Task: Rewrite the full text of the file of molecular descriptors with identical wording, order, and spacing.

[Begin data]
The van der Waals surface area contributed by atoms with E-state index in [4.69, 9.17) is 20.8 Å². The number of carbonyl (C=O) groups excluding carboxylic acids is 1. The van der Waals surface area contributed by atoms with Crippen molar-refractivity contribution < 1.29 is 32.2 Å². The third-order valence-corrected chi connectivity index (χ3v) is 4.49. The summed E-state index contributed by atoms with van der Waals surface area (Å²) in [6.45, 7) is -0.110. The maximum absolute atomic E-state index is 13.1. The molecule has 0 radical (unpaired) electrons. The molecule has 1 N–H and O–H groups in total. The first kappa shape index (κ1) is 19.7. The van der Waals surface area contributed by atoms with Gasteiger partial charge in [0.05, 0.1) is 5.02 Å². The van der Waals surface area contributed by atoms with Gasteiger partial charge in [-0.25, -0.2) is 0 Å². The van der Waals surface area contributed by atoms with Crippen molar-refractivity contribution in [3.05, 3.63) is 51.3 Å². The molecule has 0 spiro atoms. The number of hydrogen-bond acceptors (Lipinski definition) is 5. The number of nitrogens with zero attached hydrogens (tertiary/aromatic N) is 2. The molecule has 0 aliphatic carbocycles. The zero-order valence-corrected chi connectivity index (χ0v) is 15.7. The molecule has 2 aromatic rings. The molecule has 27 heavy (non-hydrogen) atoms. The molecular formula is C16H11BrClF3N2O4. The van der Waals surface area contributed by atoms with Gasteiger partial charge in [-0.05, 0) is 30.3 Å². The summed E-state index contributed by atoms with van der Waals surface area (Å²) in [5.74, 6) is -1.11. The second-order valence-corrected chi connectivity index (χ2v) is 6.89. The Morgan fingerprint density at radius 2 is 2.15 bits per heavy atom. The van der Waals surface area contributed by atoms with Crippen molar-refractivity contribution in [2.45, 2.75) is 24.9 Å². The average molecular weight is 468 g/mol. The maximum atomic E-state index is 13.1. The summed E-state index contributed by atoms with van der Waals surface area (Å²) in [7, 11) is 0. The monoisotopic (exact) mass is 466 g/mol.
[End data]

The van der Waals surface area contributed by atoms with E-state index in [4.69, 9.17) is 20.8 Å². The number of carbonyl (C=O) groups excluding carboxylic acids is 1. The van der Waals surface area contributed by atoms with Crippen molar-refractivity contribution < 1.29 is 32.2 Å². The third-order valence-corrected chi connectivity index (χ3v) is 4.49. The summed E-state index contributed by atoms with van der Waals surface area (Å²) in [6.45, 7) is -0.110. The maximum absolute atomic E-state index is 13.1. The molecule has 0 radical (unpaired) electrons. The molecule has 1 N–H and O–H groups in total. The first kappa shape index (κ1) is 19.7. The van der Waals surface area contributed by atoms with Gasteiger partial charge in [0.05, 0.1) is 5.02 Å². The van der Waals surface area contributed by atoms with Gasteiger partial charge in [-0.25, -0.2) is 0 Å². The van der Waals surface area contributed by atoms with Crippen molar-refractivity contribution in [3.05, 3.63) is 51.3 Å². The molecule has 0 spiro atoms. The number of hydrogen-bond acceptors (Lipinski definition) is 5. The number of nitrogens with zero attached hydrogens (tertiary/aromatic N) is 2. The molecule has 0 aliphatic carbocycles. The zero-order valence-corrected chi connectivity index (χ0v) is 15.7. The molecule has 2 aromatic rings. The molecule has 27 heavy (non-hydrogen) atoms. The molecular formula is C16H11BrClF3N2O4. The van der Waals surface area contributed by atoms with Gasteiger partial charge in [-0.05, 0) is 30.3 Å². The summed E-state index contributed by atoms with van der Waals surface area (Å²) in [5.74, 6) is -1.11. The second-order valence-corrected chi connectivity index (χ2v) is 6.89. The Morgan fingerprint density at radius 2 is 2.15 bits per heavy atom. The van der Waals surface area contributed by atoms with Crippen molar-refractivity contribution in [2.45, 2.75) is 24.9 Å². The average molecular weight is 468 g/mol. The maximum atomic E-state index is 13.1. The summed E-state index contributed by atoms with van der Waals surface area (Å²) in [7, 11) is 0. The monoisotopic (exact) mass is 466 g/mol.